Mazatlan: Enter: the Tropics! Ah, Mazatlan, where palm trees abound! A fine place to chill after a hellish baptism of fire through the Sonoran and Sinaloan deserts. You’re in real Mexico now and an outstanding variety of street eats abound. But remember, you’re in real Mexico now and you best not drink the water. Meat hangs on hooks here in the open tropical air with flies buzzing about. It’s just the way things are done down south. VW bugs and busses purr and coo in their magnigicent and antiquated way and pulmonas, little dub-based taxis with gazebo style roofs, dart up and down the streets ferrying white turistas to and fro, all the while puffing out clouds of blue smoke. The Pacific breaks on Mazatlan and one never really need stray more than a hundred yards from shore. I would spend a few days here, breaking myself in to the real Mexico and drinking Tecate, before heading towards Guadalajara to meet up with my old Mexican chums from Alaska. Mi casa es su casa they said on the ferry back to the states and I had designs on taking them up on that offer.

Travel Tip: Hotel Lerma in Mazatlan offers up really nice rooms for 150 pesos per night with intermittent wi-fi, potable water (aqua purificado), private baths, and safe parking. The windows are merely steel bars that serve to divvy up the tropical breeze.

Travel Tip: There are two types of highways in Mexico, cuota and libre. The cuota roads are toll roads, relatively well-maintained, expensive, and quick. The’yre mostly arrow straight and boring. The libre roads are free, not as well-maintained although not always bad. They go through small towns and over topes (Mexican speed bumps), and are generally curvy and slower. The libre road from Tepic to Guadalajara is a gorgeous stretch of sublime curvaceous asphalt running through the mountains and fields of the blue green agave. But remember, choose your libres wisely friends as many a traveller has turned an hours jaunt into a hard days journey; know your towns and pay attention to the signage, lest you be lost on the road of eternal topes in the Mexican backwaters. A place that no white man wants to be.

Although, worry not now and know that the libre to Guadalajara approaching from the West is easily navigable and wholly appropriate for spirited motorcycle riding. These are great roads and the first decent curves I had gobbled up since Lolo Motorway way back in Idaho. Indeed, the beauty encroaches upon the sprawl near Guadalajara as lush valleys of greenery and mountainous vistas can all be had within 30 minutes of the city center. I’ve been staying with my amigo Antonio in Chapalitas, some sort of posh little Guadalajaran suburb, for the past two weeks and have once again been adopted by a new family. They’ve been showing me around some and introducing me to all sorts of Mexican delights. The variety of food here is outstanding and I am forvever being fed like a hungry bird. An easy generalization to make about the people of old Mexico is that they like to eat, a lot. And drink. Constantly and all day long. It’s different man. People don’t eat like this in the United States, all day and all night long in plain sight of God and everyone. The Mexicans have a lot of curious habits like this which they’re not at all shy about. Limes and salsa and onions and sugar and salt are within arms reach always and liberally applied to everything. There are ten carts to a corner always, and each of them hawking some sort of strange and new edible or libation made right in front of your eyes.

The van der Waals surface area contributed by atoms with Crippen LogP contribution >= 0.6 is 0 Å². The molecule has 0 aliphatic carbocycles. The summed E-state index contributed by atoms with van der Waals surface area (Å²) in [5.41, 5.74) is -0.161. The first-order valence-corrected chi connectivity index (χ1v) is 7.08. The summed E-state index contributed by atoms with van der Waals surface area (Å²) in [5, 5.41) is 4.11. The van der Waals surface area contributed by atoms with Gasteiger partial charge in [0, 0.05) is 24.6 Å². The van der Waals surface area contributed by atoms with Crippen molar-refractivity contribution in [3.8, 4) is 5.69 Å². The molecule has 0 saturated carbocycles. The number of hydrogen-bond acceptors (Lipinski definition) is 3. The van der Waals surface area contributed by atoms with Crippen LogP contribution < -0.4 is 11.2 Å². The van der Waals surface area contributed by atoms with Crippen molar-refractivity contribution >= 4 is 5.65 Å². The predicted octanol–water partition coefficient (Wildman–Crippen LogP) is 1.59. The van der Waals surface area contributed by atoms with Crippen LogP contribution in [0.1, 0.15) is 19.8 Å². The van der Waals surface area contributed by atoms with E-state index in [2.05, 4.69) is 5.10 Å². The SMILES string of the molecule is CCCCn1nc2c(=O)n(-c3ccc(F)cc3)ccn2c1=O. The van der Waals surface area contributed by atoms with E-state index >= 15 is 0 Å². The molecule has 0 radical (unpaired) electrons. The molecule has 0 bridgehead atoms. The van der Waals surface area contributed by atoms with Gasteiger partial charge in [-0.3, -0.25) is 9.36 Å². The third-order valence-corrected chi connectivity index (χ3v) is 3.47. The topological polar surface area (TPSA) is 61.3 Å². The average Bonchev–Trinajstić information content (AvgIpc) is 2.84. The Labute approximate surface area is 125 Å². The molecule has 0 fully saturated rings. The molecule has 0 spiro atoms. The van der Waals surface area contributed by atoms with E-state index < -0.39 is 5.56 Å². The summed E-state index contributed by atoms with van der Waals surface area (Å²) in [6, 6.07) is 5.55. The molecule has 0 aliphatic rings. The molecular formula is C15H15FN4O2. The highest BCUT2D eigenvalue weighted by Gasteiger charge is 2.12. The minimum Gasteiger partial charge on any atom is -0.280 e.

Tejuino: Some sort of lightly fermented corn based drink often sold from great big stainless steel urns pushed about on rolled carts. Slightly thick and sweet with the color of coffee, and tastes sort of like it as well.

Horchada: Milk of the tiger nut, not of tigers’ nuts, horchada is a weird, milky drink that tastes sort of like vanilla soymilk. It’s allright, you can’t really drink too much of it. I feel like I’ve had it before at a hispanic restaurant back home.